I have seen lots of Santros and jelly bean Zens used as taxis plying between Mumbai and Pune as cool cabs few years back. Santro has penetration even in the regular taxi market, but it was never perceived as a cheap car and the jelly bean Zen was a massive hit as a hot hatch back in the day and at the same time being a family car too. Thanks to the acceptable quality standards on both the cars.

So, in my opinion what hurts most is:

1. General perception of the manufacturer - if a CV maker, it hurts. Snob value included. Difficult to break the jinx I guess.

2. Quality control - if poor, reinforces the idea that its not meant for families.

3. Taxi Image: If the car is rated negative in the above 2 conditions and at the same time is also a hit in the taxi scene, then most individuals would give them a miss as a family car.

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Old 27th February 2015, 17:45   #28
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Default Re: The Curse of the "Taxi" Badge

Call me the Devil's Advocate or an optimist seeing water in a half filled glass, my take differs.

Though I completely agree with the OP, Taxis are selected based on a certain major criteria s:

1) Reliable

Etios is considered to be a supremely reliable machine. Tab Cab Started the trend and now most of the other fleet owners have followed suit. Meru has likewise upgraded their Logans

2) Relatively Cheap to Maintain

Etios/Logan/ Earlier Esteems/ Indicas are all cheap to maintain and can be easily fixed by FNGs at reasonable rates.

3) Spacious

Take any of the popular taxis and they have one thing in common- Acres of Space

Ambassador, the Baap Taxi with Space of a football field or the Etios/Logan have good space.

4) Economical to Buy

Ford gave a good discount to the Fiesta(now Classic) and the Ikon to the Fleet owners. The discount was so good that part of the higher maintenance cost was covered.

So, again, to reiterate, though a particular car/brand may have a Taxi image, a person looking to buy a car and having shortlisted it, should not negate the buy only on the basis of its image but delve deeper and check the inherent features, understand why it is popular with the fleet owners and take an informed decision.
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Old 27th February 2015, 17:50   #29
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Default Re: The Curse of the "Taxi" Badge

The "Taxi" badge is simply a sales stat & a higher affinity purchase group influence. It's upon the quality of the product is what is the decider if the taxi perception affects the brand.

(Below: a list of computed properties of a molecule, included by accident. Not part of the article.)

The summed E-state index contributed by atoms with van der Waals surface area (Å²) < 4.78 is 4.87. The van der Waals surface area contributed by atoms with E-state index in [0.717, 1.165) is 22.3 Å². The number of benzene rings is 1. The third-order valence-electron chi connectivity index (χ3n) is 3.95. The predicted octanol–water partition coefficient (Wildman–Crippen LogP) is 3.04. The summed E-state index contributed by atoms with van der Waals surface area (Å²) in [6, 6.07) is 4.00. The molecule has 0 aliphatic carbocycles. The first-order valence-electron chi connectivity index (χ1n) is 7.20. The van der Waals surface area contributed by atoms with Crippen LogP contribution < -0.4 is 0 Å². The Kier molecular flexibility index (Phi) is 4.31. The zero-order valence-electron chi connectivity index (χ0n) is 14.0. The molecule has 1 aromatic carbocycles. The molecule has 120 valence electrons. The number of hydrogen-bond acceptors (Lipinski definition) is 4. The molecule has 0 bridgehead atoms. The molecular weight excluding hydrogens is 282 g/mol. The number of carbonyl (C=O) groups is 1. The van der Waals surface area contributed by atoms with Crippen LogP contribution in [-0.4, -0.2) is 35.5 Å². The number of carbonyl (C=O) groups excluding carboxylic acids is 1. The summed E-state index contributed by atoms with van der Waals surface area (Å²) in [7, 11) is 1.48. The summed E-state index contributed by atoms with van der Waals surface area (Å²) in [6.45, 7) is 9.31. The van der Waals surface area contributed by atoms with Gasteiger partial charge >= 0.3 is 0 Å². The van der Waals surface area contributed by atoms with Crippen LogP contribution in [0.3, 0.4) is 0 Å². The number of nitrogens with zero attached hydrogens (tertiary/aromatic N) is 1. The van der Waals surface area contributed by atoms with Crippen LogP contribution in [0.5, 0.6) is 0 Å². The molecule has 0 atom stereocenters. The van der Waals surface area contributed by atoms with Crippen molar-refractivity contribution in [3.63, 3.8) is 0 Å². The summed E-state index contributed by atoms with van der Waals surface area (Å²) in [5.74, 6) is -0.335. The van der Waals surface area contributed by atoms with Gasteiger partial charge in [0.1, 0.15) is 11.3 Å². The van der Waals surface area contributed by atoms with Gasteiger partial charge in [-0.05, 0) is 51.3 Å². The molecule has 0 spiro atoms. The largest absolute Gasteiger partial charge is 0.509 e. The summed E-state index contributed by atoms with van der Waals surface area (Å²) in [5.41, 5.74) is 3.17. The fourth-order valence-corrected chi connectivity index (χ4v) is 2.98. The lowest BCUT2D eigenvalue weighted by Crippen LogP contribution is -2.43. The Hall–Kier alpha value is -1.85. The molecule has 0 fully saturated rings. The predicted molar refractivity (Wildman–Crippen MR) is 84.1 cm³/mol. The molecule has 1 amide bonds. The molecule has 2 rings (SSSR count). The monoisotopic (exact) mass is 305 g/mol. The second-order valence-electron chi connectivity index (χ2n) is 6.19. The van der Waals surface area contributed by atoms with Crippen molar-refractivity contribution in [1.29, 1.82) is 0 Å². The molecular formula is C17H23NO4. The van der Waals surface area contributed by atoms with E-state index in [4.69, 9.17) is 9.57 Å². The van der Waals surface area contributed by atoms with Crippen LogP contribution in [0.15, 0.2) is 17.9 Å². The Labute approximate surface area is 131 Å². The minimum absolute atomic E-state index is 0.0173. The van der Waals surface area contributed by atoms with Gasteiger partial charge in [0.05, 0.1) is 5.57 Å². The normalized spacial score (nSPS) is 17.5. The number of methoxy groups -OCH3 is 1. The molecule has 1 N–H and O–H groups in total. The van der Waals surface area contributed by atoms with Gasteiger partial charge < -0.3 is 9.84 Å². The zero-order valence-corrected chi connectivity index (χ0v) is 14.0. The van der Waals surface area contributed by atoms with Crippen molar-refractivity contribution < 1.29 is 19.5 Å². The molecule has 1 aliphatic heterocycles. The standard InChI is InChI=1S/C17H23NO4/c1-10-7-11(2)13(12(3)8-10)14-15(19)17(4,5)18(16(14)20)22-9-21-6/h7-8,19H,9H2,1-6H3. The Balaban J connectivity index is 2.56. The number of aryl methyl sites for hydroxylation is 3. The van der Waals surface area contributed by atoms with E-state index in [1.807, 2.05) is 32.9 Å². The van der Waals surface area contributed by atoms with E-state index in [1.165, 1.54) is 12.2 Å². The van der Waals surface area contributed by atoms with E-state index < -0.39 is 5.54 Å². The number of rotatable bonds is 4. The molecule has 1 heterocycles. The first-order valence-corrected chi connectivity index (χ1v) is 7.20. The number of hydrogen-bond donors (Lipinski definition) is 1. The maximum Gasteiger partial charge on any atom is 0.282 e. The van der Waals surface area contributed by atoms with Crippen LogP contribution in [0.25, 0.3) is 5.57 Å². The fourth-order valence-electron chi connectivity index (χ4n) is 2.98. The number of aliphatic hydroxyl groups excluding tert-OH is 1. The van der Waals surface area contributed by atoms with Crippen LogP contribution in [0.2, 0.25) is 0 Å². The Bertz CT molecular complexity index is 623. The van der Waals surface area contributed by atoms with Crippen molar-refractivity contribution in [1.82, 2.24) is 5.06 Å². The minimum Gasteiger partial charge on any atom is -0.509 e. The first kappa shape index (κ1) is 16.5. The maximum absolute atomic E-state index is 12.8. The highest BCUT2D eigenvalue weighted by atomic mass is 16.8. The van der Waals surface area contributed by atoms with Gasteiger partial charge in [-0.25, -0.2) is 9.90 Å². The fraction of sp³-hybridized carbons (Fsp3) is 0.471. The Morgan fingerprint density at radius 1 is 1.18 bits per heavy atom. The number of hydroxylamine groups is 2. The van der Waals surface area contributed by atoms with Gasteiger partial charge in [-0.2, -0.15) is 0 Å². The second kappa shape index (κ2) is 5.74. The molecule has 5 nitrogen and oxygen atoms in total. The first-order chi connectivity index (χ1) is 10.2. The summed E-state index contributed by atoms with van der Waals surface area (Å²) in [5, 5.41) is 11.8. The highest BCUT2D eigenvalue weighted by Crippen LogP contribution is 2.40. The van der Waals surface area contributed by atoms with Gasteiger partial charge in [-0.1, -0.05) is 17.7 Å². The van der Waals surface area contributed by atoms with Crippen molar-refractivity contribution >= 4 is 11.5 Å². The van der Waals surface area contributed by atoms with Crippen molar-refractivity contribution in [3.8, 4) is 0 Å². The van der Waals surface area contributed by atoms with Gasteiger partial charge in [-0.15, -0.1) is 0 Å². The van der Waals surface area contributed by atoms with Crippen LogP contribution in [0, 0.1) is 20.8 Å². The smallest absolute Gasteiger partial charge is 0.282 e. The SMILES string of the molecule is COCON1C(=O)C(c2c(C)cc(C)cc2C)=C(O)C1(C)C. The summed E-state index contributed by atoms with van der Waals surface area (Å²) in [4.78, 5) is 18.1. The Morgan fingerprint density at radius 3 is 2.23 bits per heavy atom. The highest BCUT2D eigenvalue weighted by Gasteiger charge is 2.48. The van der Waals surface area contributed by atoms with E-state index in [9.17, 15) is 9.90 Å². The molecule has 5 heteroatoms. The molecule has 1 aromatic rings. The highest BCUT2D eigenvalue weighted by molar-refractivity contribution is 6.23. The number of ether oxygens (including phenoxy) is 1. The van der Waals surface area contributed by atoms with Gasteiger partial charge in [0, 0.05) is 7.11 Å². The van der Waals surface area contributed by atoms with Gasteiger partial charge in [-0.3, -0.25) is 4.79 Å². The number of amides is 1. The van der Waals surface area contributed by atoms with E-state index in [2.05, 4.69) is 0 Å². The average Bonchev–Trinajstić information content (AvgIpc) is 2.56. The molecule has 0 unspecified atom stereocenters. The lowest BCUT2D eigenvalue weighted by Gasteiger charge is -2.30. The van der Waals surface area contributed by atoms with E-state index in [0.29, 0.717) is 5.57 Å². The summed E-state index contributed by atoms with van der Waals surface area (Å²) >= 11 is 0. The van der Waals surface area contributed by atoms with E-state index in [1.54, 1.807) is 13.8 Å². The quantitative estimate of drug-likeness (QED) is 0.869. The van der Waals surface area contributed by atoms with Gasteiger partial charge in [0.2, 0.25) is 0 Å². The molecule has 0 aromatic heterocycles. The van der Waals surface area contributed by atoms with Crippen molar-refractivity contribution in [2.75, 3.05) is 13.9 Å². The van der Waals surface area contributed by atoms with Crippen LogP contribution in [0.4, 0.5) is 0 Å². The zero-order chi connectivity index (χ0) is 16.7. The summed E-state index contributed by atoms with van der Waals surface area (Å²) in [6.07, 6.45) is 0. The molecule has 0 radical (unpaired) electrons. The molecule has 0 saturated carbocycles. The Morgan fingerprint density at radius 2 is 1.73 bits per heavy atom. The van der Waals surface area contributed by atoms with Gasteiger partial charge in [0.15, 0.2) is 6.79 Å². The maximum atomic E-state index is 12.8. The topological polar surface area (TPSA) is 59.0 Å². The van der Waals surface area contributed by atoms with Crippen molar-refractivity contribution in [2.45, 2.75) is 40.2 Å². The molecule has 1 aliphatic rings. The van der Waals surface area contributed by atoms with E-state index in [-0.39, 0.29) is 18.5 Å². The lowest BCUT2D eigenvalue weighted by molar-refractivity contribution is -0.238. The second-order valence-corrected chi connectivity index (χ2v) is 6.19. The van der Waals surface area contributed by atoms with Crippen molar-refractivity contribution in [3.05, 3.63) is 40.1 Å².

Case in point the old Indica. While it was the first attempt from Tata Motors to enter the passenger vehicle business, it was also at that time the most VFM car in the market. What has circulated in masses is an inferior product, to both the private & taxi buyers & hence the poor perception.

And more importantly, imagine you being a commuter in one of the taxi's. Considering masses, the state of the vehicle builds the perception. Not everyone would have an understanding that the wear & tear & upkeep of the car is not up to the mark of a taxi as opposed to what how a private owner would maintain. They would only see a car(Indica again for reference) in a poor shape. Strengthening further the thought process of why it's more common within Taxi buyers & not individual purchases.

I've recently traveled in Dzire, Logan/Verito, Etios, i10 & Santro as a taxi. The state of those vehicles doesn't deteriorate at the level of what an Indica &/or Indigo goes through & hence as a consumer myself, I see a well functioning "taxi"; which if it fits my need, doesn't obstruct me to go ahead for the purchase.

"Taxi Badge" is simply mass availability of a product IMO. It's maintained quality, what customers of Taxi see & feel, is what builds or demolishes the image of the brand.
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Old 27th February 2015, 18:14   #30
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Default Re: The Curse of the "Taxi" Badge

The Taxi badge does not make any car lesser. In India the budget rules everything. So the best car in the segment wins on price most times actually. Now this is what happens next. Indians believe in Shringar. And the money saved on the car is put on accessories, stickering and interiors.

'Chunnu munnu di papa di gaadi'.